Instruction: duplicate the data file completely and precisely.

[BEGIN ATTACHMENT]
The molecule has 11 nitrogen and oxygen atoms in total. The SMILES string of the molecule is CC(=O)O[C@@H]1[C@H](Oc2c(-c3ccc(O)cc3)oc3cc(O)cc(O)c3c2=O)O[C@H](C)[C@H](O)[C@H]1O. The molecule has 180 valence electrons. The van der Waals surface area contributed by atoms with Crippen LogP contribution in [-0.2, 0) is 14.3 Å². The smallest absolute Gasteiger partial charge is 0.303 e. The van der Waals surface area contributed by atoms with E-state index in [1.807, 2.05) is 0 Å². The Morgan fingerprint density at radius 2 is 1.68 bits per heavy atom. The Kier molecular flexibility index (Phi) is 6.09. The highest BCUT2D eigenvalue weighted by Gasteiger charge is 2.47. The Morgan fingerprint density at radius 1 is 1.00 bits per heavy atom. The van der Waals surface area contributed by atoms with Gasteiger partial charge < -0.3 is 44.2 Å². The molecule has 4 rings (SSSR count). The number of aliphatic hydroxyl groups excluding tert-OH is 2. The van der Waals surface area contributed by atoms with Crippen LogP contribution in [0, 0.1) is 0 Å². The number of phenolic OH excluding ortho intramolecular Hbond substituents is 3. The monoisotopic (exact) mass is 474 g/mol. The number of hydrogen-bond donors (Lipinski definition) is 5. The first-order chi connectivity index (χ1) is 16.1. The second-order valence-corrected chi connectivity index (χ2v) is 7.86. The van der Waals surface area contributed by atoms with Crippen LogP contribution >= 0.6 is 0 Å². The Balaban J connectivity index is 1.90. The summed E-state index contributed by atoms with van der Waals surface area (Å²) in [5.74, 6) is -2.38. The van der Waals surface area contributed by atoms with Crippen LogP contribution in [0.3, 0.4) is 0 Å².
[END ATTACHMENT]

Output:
The molecule has 11 nitrogen and oxygen atoms in total. The SMILES string of the molecule is CC(=O)O[C@@H]1[C@H](Oc2c(-c3ccc(O)cc3)oc3cc(O)cc(O)c3c2=O)O[C@H](C)[C@H](O)[C@H]1O. The molecule has 180 valence electrons. The van der Waals surface area contributed by atoms with Crippen LogP contribution in [-0.2, 0) is 14.3 Å². The smallest absolute Gasteiger partial charge is 0.303 e. The van der Waals surface area contributed by atoms with E-state index in [1.807, 2.05) is 0 Å². The Morgan fingerprint density at radius 2 is 1.68 bits per heavy atom. The Kier molecular flexibility index (Phi) is 6.09. The highest BCUT2D eigenvalue weighted by Gasteiger charge is 2.47. The Morgan fingerprint density at radius 1 is 1.00 bits per heavy atom. The van der Waals surface area contributed by atoms with Gasteiger partial charge < -0.3 is 44.2 Å². The molecule has 4 rings (SSSR count). The number of aliphatic hydroxyl groups excluding tert-OH is 2. The van der Waals surface area contributed by atoms with Crippen LogP contribution in [0, 0.1) is 0 Å². The number of phenolic OH excluding ortho intramolecular Hbond substituents is 3. The monoisotopic (exact) mass is 474 g/mol. The number of hydrogen-bond donors (Lipinski definition) is 5. The first-order chi connectivity index (χ1) is 16.1. The second-order valence-corrected chi connectivity index (χ2v) is 7.86. The van der Waals surface area contributed by atoms with Crippen LogP contribution >= 0.6 is 0 Å². The Balaban J connectivity index is 1.90. The summed E-state index contributed by atoms with van der Waals surface area (Å²) in [5.74, 6) is -2.38. The van der Waals surface area contributed by atoms with Crippen LogP contribution in [0.3, 0.4) is 0 Å².